Essay on The Awakening

1610 Words Jun 21st, 2018 7 Pages
In their analytical papers on The Awakening by Kate Chopin, both Elaine Showalter and Elizabeth Le Blanc speak to the importance of homosocial relationship to Edna’s awakenings. They also share the viewpoint that Edna’s return to the sea in the final scene of the book represents Edna being one with her female lover and finding the fulfillment she has been seeking. We see evidence of this idea of the sea as a feminine from Showalter when she tells us that “As the female body is prone to wetness, blood, milk, tears and amniotic fluid, so in drowning the woman is immersed in feminine organic element. Drowning thus becomes the traditionally feminine literary death”. (Showalter 219) LeBlanc takes this idea even further. She tells us that “The …show more content…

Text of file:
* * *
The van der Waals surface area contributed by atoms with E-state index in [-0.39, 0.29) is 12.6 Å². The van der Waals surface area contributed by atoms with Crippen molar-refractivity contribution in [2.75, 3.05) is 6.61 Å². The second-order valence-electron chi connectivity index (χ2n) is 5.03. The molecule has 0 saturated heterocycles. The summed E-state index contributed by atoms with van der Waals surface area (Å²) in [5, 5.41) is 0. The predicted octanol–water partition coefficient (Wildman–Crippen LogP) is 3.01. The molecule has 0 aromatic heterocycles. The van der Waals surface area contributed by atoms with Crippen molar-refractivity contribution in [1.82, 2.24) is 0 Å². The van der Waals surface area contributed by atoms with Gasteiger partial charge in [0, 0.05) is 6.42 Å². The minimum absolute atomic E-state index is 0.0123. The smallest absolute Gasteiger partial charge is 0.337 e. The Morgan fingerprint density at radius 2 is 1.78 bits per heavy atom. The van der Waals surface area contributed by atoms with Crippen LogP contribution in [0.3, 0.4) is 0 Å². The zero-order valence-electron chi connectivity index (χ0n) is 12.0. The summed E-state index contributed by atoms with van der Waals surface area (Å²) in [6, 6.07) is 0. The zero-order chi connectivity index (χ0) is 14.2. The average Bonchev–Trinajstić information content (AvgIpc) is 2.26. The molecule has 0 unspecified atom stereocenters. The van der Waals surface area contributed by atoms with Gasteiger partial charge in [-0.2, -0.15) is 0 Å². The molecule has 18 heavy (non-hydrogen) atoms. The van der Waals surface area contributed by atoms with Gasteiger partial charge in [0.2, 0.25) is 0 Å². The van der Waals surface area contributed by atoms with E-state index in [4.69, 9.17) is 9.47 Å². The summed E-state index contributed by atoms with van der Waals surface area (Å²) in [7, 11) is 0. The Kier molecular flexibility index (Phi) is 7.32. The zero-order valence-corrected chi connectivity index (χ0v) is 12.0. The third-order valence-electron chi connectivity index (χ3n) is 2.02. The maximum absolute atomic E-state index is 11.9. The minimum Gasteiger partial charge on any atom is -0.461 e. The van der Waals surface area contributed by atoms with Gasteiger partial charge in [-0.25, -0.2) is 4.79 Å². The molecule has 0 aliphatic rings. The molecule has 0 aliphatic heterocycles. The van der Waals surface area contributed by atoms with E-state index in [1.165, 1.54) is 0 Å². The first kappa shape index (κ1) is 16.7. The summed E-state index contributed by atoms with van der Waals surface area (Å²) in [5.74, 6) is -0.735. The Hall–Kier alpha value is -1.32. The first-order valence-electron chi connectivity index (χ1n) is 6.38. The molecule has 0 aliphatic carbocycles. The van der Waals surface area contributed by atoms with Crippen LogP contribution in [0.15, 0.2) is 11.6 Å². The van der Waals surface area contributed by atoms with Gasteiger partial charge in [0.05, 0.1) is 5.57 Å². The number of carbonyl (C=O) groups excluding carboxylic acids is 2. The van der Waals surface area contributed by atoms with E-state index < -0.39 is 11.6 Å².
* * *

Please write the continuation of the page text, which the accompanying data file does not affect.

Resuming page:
A woman in this time living the life style of Mademoiselle would quite possibly have been thought of as a lesbian. We are also aware of the fact that through Mademoiselle Reisz’s music, Edna finds passion within herself that she could not access through any other avenue. I believe that Showalter has shown us that Edna’s awakenings were aided by these two women who meant so much to her; Adele as the mother-woman and Mademoiselle Reisz as the artist who helps her to access the passion within. Showalter concludes that as these awakenings progress, Edna, not fitting into either lifestyle totally, becomes a solitary being who in the ends seeks love and passion from the sea, a female lover. LeBlanc takes not just a feminist approach in her analysis, but a Lesbian approach as well. Le Blanc tells us that “The true power of the novel cannot be fully realized unless it is read not only as a feminist text, but also as a lesbian text”. (LeBlanc 237) She feels that one possible solution for Edna in her search for her own individual identity would be to adapt the identity of a lesbian. LeBlanc tells us of the existence of metaphorical lesbians—“a provocative controlling concept to describe a character who is not “really” a lesbian but could be, who engages in a variety of woman-identified practices that suggest but stop short of sexual intercourse”. (LeBlanc 238) She continues telling us that “Edna illustrates—within the specific historical context

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